Everybody wants to live in a place where they feel safe, though crime and the fear of crime are still significant concerns for many people.
Fear of crime has become a major issue of public interest, the problem detracts people from the quality of life, and can adversely affect social and economic well-being.
The fear of crime can often fail to distinguish between a perception of overall risk, fear of personal victimisation, concern about crime as a public policy issue, and anxiety about life in general. Fear of crime can be very complex, in that some people may be afraid of particular types of crime, but not of other kinds of offence. Then, some individuals may be fearful of crime in the home, but not in public.
A higher crime rate in the community can also affect the feeling of security people deserve in their home and can affect property value. Unfortunately, no neighbourhood is completely immune to crime.
Perceptions of safety are impacted by different elements during daylight when compared to night hours. During daytime, people are more likely to note poor maintenance, graffiti, etc. as making them feel unsafe.
Safe communities are places that we all want to live in, so what can be done to reduce the fear of crime and address these problems with community safety?
Firstly, community safety means dealing with the fear of crime and perceptions of safety. Community safety needs to a holistic approach where attention is focused on reducing and preventing crime as well as advocating for social and economic change to aid in addressing the root causes of crime and anti-social behaviour and therefore prevent it from reoccurring.
A safe community is a healthy community; it is active and a vibrant place where people go about their lives with confidence, and where public areas are filled with activity and community life.
The presence of people and activities across neighbourhoods can help play a vital role in reducing criminal or anti-social behaviour. Schemes such as Neighbourhood Watch, Street Watch, and various environmental enhancement schemes can deter crime and help people to feel safe. The way communities educate, involve and communicate issues about crime are also an important and efficient way in its prevention.
By working in partnership with local authorities and the police, communities can significantly reduce crime, drug and anti-social behaviour; while making their communities a nicer place to live for everyone.
For an effective strategy, it requires a thorough understanding of a local crime problem, where and when it occurs, who is committing it and who is affected by it.
Communities can reduce crime, drug-related activity and fear of crime through improving and enhancing the local environments through proper design and effective use of the built environment.
Applying ﬁrst and second generation crime prevention through environmental design (also referred to as CPTED) principles to the way we plan, design, and manage our built environment will increase community usage, improve perceptions of public places, achieve connection and integration of streets and public places, and reduce the incidence of injury and opportunities for crime and antisocial behaviour.
CPTED is based on the recognition that design and use of the environment directly affect human behaviour.
Improving or enhancing of the environment could include erecting and maintaining better outdoor lighting, installing and enforcing traffic control signs and lights, closing or limiting access to streets to avoid through traffic, building fences, cleaning up bushes and shrubbery in parks and other public places, installing or repairing sidewalks, and removing abandoned vehicles. CPTED principles can be applied to any built environment or facility. For example, parks, toilet blocks, public areas, shopping centres, car parks and even residential dwellings.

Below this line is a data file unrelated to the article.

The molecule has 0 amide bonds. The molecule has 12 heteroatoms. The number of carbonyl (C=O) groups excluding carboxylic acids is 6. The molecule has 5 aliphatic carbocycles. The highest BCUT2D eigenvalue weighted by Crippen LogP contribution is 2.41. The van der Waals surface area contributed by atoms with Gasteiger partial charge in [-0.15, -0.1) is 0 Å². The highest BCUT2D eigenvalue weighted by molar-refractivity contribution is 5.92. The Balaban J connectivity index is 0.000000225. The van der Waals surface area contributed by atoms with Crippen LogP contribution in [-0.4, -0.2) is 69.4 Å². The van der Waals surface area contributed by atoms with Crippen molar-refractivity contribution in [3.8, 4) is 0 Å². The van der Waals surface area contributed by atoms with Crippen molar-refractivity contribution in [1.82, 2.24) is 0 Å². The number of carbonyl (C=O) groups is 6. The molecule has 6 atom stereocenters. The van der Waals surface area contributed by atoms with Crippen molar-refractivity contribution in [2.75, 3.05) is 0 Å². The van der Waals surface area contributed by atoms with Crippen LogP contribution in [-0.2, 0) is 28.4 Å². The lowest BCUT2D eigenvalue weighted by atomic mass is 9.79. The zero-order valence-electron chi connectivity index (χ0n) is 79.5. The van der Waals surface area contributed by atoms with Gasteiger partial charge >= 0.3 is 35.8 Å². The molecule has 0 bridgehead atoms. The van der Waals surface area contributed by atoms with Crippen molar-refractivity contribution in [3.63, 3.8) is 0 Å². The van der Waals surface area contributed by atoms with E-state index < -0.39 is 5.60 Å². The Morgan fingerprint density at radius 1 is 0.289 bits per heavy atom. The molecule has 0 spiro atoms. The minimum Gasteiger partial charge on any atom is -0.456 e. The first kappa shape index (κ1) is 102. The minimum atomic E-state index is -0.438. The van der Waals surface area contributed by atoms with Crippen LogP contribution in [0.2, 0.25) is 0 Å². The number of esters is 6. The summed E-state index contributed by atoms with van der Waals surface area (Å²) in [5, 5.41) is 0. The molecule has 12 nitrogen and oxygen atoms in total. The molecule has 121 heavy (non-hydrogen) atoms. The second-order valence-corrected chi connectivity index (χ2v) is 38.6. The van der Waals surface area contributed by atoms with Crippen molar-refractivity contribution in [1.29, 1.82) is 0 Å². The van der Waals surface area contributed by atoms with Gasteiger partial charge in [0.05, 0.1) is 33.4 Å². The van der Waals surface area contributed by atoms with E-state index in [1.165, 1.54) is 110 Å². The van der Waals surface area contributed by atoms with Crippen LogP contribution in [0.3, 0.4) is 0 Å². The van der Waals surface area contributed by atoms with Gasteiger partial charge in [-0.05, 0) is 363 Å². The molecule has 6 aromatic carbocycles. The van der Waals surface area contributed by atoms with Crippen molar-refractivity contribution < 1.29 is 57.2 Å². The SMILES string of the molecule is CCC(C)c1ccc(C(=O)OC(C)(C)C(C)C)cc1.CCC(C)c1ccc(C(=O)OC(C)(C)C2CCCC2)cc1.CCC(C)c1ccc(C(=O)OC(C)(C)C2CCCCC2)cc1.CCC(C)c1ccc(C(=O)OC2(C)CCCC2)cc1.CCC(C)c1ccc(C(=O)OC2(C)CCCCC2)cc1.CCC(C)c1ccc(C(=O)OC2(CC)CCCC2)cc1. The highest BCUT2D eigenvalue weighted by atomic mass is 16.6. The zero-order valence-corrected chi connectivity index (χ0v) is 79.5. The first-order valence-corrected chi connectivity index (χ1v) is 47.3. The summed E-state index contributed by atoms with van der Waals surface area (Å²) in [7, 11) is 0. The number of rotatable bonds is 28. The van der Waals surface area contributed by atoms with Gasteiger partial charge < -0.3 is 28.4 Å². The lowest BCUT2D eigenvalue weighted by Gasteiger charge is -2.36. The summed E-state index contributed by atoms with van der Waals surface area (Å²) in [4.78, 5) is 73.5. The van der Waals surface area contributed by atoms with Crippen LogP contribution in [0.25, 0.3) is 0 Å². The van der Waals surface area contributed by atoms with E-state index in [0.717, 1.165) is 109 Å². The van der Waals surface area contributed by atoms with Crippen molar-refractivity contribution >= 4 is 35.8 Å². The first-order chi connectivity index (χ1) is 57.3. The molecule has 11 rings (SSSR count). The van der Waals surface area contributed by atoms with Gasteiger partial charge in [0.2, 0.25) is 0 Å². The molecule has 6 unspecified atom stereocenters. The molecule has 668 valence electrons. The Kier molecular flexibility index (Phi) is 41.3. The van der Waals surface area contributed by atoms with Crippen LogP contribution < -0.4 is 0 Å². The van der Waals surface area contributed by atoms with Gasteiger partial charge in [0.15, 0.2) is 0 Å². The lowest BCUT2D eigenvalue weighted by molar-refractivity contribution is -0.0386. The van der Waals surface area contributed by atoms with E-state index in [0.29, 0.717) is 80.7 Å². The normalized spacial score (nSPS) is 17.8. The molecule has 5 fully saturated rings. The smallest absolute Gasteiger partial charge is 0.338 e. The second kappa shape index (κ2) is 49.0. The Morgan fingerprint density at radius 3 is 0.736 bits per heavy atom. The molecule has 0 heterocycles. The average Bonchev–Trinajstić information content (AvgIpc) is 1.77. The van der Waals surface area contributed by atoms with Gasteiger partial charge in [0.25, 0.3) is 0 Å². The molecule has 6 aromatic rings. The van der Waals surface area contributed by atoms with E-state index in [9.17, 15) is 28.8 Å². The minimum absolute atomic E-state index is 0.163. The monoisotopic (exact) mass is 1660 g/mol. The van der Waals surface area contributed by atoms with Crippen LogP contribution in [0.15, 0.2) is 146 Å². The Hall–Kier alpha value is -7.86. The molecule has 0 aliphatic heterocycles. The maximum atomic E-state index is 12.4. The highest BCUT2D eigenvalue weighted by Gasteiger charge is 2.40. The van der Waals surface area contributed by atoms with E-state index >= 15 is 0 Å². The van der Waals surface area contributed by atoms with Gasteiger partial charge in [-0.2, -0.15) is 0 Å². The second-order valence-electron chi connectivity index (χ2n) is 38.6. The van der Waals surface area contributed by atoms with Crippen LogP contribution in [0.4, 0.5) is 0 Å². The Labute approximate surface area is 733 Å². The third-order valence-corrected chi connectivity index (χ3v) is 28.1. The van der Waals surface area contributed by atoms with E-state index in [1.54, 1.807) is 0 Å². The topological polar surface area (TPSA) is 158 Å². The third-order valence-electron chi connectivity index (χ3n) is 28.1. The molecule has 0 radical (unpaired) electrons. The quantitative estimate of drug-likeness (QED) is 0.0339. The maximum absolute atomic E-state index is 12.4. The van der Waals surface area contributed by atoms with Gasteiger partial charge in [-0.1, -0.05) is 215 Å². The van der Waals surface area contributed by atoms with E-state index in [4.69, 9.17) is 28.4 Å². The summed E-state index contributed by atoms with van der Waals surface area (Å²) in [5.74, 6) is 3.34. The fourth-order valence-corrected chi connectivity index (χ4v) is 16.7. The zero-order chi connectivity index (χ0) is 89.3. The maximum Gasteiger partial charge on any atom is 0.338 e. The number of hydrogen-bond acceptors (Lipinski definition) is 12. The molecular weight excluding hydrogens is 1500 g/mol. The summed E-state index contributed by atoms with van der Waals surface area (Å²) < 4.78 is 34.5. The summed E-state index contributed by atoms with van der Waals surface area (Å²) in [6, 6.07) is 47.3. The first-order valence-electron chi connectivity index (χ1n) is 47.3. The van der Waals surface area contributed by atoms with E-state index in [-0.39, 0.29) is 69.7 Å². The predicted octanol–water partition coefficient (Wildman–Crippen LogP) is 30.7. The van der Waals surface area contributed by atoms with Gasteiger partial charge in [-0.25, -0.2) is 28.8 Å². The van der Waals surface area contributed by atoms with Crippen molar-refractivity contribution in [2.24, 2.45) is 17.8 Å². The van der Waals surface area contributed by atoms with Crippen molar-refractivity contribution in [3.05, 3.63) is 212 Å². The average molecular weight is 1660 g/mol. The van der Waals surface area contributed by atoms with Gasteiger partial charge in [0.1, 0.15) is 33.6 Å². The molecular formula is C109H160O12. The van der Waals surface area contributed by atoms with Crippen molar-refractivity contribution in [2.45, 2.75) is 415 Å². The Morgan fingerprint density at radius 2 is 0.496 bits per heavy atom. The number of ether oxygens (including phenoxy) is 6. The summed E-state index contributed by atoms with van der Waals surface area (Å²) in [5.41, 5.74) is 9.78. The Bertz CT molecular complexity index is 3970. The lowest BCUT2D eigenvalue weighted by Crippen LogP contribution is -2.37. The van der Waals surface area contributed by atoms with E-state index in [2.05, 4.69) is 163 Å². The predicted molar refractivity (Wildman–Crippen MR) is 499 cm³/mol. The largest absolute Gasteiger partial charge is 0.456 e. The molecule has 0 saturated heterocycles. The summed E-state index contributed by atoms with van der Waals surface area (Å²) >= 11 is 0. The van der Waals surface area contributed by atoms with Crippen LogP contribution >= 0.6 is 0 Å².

Implementing CPTED principles will not always eliminate crime, but it is one of many different techniques that communities can use in a holistic approach to crime prevention.
Crucial to the success of CPTED, is the community taking ‘ownership’ of public spaces and feeling empowered to respond to situations in a way that will enhance the safety and security of the community.
Designed well, the built environment improves the development and wellbeing of individuals, and supports healthier and happier communities. Feeling safe and confident when out in public helps us to stay mobile and makes it easier to enjoy recreational activities and community life. By engaging residents and community users in the planning and design of our built environment, communities can create places and spaces in their neighbourhoods that are engaging, fun, safe and accessible.
Reducing the opportunity to commit crime through the design of built environments is an important aspect of building safer communities. This approach focuses on the situation as opposed to the individual, by making it more difficult, riskier and less proﬁtable to commit crime.
Having an active safety camera program in place provides a broad range of benefits and cost savings to the community through:
- The prevention and reduction of crime and disorder
- Detection of crime and the identification of offenders
- Effective prosecution of offenders by providing evidence
- Increased positive perceptions of safety
- Increased pride and ownership of public spaces
No matter what the crime related project the community decides to tackle, it is important that communities should strive to create positive perceptions of safety to assist residents to live confidently and enhance community life and well-being.